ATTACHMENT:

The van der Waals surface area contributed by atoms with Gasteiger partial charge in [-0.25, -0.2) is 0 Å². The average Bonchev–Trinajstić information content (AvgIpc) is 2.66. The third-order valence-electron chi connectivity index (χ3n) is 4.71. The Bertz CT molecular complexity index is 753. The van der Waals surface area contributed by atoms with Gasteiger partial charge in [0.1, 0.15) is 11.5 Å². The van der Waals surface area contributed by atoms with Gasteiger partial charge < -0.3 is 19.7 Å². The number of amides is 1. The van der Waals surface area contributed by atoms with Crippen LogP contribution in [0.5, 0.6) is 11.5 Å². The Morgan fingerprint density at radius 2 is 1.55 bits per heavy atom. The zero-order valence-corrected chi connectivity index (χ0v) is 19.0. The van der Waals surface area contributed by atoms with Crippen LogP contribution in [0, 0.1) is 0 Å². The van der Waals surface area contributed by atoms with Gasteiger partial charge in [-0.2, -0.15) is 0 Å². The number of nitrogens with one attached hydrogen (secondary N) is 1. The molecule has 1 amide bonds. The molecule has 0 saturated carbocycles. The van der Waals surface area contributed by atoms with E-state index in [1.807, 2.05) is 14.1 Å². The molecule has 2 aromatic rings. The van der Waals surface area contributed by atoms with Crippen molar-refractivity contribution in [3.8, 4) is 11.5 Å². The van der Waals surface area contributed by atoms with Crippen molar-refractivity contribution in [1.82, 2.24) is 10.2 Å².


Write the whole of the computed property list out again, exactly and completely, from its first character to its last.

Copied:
The van der Waals surface area contributed by atoms with Gasteiger partial charge in [-0.25, -0.2) is 0 Å². The average Bonchev–Trinajstić information content (AvgIpc) is 2.66. The third-order valence-electron chi connectivity index (χ3n) is 4.71. The Bertz CT molecular complexity index is 753. The van der Waals surface area contributed by atoms with Gasteiger partial charge in [0.1, 0.15) is 11.5 Å². The van der Waals surface area contributed by atoms with Gasteiger partial charge < -0.3 is 19.7 Å². The number of amides is 1. The van der Waals surface area contributed by atoms with Crippen LogP contribution in [0.5, 0.6) is 11.5 Å². The Morgan fingerprint density at radius 2 is 1.55 bits per heavy atom. The zero-order valence-corrected chi connectivity index (χ0v) is 19.0. The van der Waals surface area contributed by atoms with Crippen LogP contribution in [0, 0.1) is 0 Å². The van der Waals surface area contributed by atoms with Gasteiger partial charge in [-0.2, -0.15) is 0 Å². The number of nitrogens with one attached hydrogen (secondary N) is 1. The molecule has 1 amide bonds. The molecule has 0 saturated carbocycles. The van der Waals surface area contributed by atoms with E-state index in [1.807, 2.05) is 14.1 Å². The molecule has 2 aromatic rings. The van der Waals surface area contributed by atoms with Crippen molar-refractivity contribution in [3.8, 4) is 11.5 Å². The van der Waals surface area contributed by atoms with Crippen molar-refractivity contribution in [1.82, 2.24) is 10.2 Å².